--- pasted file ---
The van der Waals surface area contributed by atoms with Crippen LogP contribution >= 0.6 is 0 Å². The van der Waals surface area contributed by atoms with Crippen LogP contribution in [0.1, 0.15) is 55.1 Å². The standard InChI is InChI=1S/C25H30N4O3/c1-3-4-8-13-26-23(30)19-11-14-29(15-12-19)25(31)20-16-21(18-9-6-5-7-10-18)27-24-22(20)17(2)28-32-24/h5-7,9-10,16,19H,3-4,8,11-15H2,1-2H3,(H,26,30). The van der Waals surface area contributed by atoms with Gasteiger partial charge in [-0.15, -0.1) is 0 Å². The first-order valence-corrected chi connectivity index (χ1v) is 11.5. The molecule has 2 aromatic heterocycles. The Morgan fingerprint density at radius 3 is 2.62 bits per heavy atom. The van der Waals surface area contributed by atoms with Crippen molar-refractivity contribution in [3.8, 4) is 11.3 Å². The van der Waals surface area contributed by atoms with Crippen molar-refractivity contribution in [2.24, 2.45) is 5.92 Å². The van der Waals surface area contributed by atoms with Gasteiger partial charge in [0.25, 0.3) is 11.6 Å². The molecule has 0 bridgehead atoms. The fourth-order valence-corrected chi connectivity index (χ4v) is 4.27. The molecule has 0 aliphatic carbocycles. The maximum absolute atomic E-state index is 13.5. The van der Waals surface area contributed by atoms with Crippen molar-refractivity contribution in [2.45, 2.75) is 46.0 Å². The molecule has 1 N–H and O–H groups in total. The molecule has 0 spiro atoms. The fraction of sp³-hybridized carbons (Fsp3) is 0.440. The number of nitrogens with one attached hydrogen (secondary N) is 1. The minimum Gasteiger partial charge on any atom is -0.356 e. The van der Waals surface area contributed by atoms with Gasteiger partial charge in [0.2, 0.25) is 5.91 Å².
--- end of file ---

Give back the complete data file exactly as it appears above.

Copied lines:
The van der Waals surface area contributed by atoms with Crippen LogP contribution >= 0.6 is 0 Å². The van der Waals surface area contributed by atoms with Crippen LogP contribution in [0.1, 0.15) is 55.1 Å². The standard InChI is InChI=1S/C25H30N4O3/c1-3-4-8-13-26-23(30)19-11-14-29(15-12-19)25(31)20-16-21(18-9-6-5-7-10-18)27-24-22(20)17(2)28-32-24/h5-7,9-10,16,19H,3-4,8,11-15H2,1-2H3,(H,26,30). The van der Waals surface area contributed by atoms with Gasteiger partial charge in [-0.15, -0.1) is 0 Å². The first-order valence-corrected chi connectivity index (χ1v) is 11.5. The molecule has 2 aromatic heterocycles. The Morgan fingerprint density at radius 3 is 2.62 bits per heavy atom. The van der Waals surface area contributed by atoms with Crippen molar-refractivity contribution in [3.8, 4) is 11.3 Å². The van der Waals surface area contributed by atoms with Crippen molar-refractivity contribution in [2.24, 2.45) is 5.92 Å². The van der Waals surface area contributed by atoms with Gasteiger partial charge in [0.25, 0.3) is 11.6 Å². The molecule has 0 bridgehead atoms. The fourth-order valence-corrected chi connectivity index (χ4v) is 4.27. The molecule has 0 aliphatic carbocycles. The maximum absolute atomic E-state index is 13.5. The van der Waals surface area contributed by atoms with Crippen molar-refractivity contribution in [2.45, 2.75) is 46.0 Å². The molecule has 1 N–H and O–H groups in total. The molecule has 0 spiro atoms. The fraction of sp³-hybridized carbons (Fsp3) is 0.440. The number of nitrogens with one attached hydrogen (secondary N) is 1. The minimum Gasteiger partial charge on any atom is -0.356 e. The van der Waals surface area contributed by atoms with Gasteiger partial charge in [0.2, 0.25) is 5.91 Å².